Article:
The Malta Independent 27 May 2019, Monday

European rules

Alfred Sant Monday, 22 April 2019, 08:00 Last update: about 2 months ago

In Malta, nobody or almost has any idea regarding what “covered bonds” refer to. We just do not use them here. In countries like Germany, Italy and Denmark they served for centuries as one way by which to finance with minimal risk highly useful projects. In the last three years, efforts were carried out to merge into a European framework the national markets within which covered bonds were being issued.

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I took part in the exercise from the European Parliament corner.

It involved a continuous struggle not to let the creation of a European framework serve as a pretext by which to choke out what had been a success in national markets. As usual, some wanted to adopt one size fits all models.

We overcame that challenge. A European single market is being created for covered bonds without the destruction of the national basis on which up to now, they have been a great success in the countries where they were launched.

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Strasbourg

My last visit to Strasbourg for the European Parliament plenary during the present mandate was dominated by two “issues”.

At the beginning of last week, there was that enormous fire at Notre Dame cathedral in Paris. We followed it live on French television stations which gave rise to huge emotions, that I too shared. Over the years, I felt a relationship to that monument much closer than to the Eifell tower, or whatever, in what they symbolised for me as the the basis of life in Paris.

Then, while leaving the office from which I had worked these past five years at the Strasbourg Parliament, I couldn’t but remember what had happened soon after I entered it for the first time. I got a phone call to announce the death of Anton Cassar, ex-general editor of the Union Press. I had worked closely with Anton in the field of political communciations since the year 1982. He was a gentleman par excellence, to a degree that I never met before or since.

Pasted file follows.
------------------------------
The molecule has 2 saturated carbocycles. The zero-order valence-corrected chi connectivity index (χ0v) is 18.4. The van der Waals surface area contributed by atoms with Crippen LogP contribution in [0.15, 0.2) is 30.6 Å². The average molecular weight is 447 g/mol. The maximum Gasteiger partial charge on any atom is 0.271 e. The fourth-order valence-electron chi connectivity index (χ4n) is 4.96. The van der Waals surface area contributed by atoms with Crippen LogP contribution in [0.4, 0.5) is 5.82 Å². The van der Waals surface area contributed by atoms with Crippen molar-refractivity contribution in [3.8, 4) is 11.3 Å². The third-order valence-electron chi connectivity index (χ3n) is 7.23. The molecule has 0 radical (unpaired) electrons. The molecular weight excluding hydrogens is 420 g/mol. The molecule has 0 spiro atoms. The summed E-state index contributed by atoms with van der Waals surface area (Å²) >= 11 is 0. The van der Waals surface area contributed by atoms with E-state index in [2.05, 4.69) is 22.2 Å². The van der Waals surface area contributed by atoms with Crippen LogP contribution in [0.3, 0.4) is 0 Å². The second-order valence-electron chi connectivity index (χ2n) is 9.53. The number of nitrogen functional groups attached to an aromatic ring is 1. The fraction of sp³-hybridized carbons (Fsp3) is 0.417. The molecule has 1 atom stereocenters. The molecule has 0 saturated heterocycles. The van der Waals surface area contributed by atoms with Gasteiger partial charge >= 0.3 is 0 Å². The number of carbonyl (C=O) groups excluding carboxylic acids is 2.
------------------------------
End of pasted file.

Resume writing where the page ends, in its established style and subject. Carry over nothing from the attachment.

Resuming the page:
I would have so much liked to invite him to Strasbourg as my guest.

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Alan Garcia

I saw Alan Garcia in action at a meeting of the Socialist International in Lima in 1986, during his first mandate as President of Peru. It was held in the shadow of the coup d’etat that the army was  threatening to launch. Garcia led Arpa, the social democratic party that was trying to usher social reforms in the country, against terrific resistance. Because of the coup attempt, the Socialist International meeting was about to be cancelled.

It still proceeded  even if many delegations chose not to attend. Dr Karmenu Mifsud Bonnici, then Prime Minister of Malta, decided – rightly – to go. I accompanied him.

The tension in Lima was huge. In the central square fronting the Presidential Palace, military tanks were being deployed—for and against Garcia?

But he did come to address the Socialist International meeting. He explained what his government’s intentions were. In my view, he spoke well.

At a later stage, Garcia lost popular support. He changed his political orientation. Eventually he was re-elected President. I am in no position to judge about what he did then. But I was shocked by the news that he committed suicide just as he was about to be arrested on charges of corruption.  

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